Who gets to decide who lives and dies? “Nameless, faceless “gods” around a conference table?” asks Breakfast Plays: B!rth.
Director Emma Callander, a Traverse Theatre Associate Artist, has created the Birth Project, a conversation, a debate, a theatrical merging of art and science that aims to bring about radical change on global birth inequality using the empathy that only the stage can create.
While 09:00 is an early call for a play, this is well worth arriving at the Trav early to have a sausage roll, a coffee, and a seat at an important staged reading. This morning’s play entitled Ouroboros hails from India, penned by Swati Simha. Four women perform a staged reading about women who when faced with the “choice” of mass sterilization debate questions of control, morality, inequality, and autonomy.
This piece was beautifully and thoughtfully written, and it’s incredible to imagine what taking empathy-sparking works like these to policymakers and centres for change might do for birth inequality worldwide. While being impactful, this piece doesn’t offer any definitive solutions, but rather sparks for questions, leaving you wondering who, if anyone, can fully take the blame?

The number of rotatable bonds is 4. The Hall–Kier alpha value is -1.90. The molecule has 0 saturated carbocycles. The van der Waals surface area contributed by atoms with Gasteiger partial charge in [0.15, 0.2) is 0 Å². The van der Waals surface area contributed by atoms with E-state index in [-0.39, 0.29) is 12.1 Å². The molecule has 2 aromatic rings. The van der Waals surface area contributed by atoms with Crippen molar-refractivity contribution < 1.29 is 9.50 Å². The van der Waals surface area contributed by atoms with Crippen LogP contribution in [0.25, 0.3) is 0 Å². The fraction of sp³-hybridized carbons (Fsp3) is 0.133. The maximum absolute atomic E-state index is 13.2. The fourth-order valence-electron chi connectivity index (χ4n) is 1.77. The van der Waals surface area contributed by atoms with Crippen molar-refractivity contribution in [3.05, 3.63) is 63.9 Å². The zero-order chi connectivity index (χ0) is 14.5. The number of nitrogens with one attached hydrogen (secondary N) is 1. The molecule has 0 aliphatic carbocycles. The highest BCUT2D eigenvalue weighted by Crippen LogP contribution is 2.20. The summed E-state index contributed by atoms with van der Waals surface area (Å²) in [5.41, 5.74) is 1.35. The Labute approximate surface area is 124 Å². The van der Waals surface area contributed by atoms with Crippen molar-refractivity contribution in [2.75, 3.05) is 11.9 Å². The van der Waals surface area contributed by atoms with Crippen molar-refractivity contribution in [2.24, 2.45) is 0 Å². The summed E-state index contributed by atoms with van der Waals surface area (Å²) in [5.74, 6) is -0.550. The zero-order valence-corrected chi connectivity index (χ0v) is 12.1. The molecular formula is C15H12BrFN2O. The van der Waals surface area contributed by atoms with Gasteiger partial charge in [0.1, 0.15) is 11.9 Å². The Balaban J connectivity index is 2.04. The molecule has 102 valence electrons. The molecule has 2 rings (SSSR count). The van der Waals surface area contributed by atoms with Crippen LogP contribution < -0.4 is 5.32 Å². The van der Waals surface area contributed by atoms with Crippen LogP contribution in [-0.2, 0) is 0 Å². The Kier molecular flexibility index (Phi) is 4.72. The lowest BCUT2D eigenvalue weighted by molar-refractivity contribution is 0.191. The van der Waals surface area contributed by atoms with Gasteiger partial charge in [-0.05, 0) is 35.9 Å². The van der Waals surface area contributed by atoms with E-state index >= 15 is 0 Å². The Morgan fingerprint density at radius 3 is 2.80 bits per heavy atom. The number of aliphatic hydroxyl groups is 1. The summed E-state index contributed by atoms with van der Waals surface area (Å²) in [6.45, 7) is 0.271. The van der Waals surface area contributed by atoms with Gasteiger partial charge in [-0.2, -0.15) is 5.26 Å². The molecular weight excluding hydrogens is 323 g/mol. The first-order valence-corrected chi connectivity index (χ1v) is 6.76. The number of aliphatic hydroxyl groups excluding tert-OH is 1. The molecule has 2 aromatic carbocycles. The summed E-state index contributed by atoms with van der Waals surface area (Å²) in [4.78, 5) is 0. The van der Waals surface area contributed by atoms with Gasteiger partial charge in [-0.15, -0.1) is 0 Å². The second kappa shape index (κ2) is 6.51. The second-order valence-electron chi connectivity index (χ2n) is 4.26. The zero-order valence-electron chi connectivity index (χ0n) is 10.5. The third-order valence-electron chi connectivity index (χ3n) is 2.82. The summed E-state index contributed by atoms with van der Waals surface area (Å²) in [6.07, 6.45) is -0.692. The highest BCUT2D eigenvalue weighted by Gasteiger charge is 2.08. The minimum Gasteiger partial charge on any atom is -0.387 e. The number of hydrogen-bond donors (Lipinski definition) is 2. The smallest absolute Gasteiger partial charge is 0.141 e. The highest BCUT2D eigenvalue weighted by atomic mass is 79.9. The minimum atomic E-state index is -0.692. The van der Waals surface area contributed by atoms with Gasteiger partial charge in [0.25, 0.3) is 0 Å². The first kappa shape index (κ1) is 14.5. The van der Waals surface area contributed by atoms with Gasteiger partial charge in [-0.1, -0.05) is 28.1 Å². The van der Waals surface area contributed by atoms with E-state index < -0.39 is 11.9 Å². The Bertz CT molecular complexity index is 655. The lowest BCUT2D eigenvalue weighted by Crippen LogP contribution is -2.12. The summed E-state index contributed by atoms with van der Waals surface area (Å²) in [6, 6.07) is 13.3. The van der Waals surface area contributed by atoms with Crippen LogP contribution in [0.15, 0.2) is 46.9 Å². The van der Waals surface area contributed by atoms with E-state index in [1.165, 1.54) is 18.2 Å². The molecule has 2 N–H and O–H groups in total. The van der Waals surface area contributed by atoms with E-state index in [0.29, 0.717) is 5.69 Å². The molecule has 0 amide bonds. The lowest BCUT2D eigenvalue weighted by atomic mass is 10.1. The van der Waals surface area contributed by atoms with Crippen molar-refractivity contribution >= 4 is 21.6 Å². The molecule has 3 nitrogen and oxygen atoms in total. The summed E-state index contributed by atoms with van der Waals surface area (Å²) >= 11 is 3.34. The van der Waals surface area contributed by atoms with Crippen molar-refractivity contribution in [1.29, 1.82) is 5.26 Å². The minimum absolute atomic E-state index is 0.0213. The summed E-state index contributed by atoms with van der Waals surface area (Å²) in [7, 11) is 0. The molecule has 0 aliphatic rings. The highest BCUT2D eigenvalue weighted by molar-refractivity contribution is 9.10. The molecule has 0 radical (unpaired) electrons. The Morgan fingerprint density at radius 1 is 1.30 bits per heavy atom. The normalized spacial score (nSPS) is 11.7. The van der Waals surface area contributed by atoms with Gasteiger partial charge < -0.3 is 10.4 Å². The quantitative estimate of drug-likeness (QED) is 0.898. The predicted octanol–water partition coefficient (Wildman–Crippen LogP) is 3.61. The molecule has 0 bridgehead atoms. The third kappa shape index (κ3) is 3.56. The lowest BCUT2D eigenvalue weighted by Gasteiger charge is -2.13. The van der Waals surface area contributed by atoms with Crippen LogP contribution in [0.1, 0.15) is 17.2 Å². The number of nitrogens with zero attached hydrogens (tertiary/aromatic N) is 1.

The B!rth Project features plays from four countries, performing a different piece during each of their morning performances. Along with Ouroboros from India is Q & Q from Syria, Choices from the U.K., and So Far as a Century’s Reach from the USA.
“Everyday, around 800 women die during or after pregnancy and childbirth and for every woman who dies, around 30 more women suffer complications that affect their well-being. These women cannot remain statistics. Their voices must be heard.”
-Professor Nynke van de Broek, Centre for Maternal and Newborn Health, LSTM
OUROBOROS by Swati Simha (India)
Q&Q by Liwaa Yazji (Syria)
22 & 26 Aug
CHOICES by Stacey Gregg (UK)
SO FAR AS A CENTURY’S REACH by Kirsten Greenidge (USA)
23 & 27 Aug
£15.50 (ticket includes breakfast roll and tea / coffee)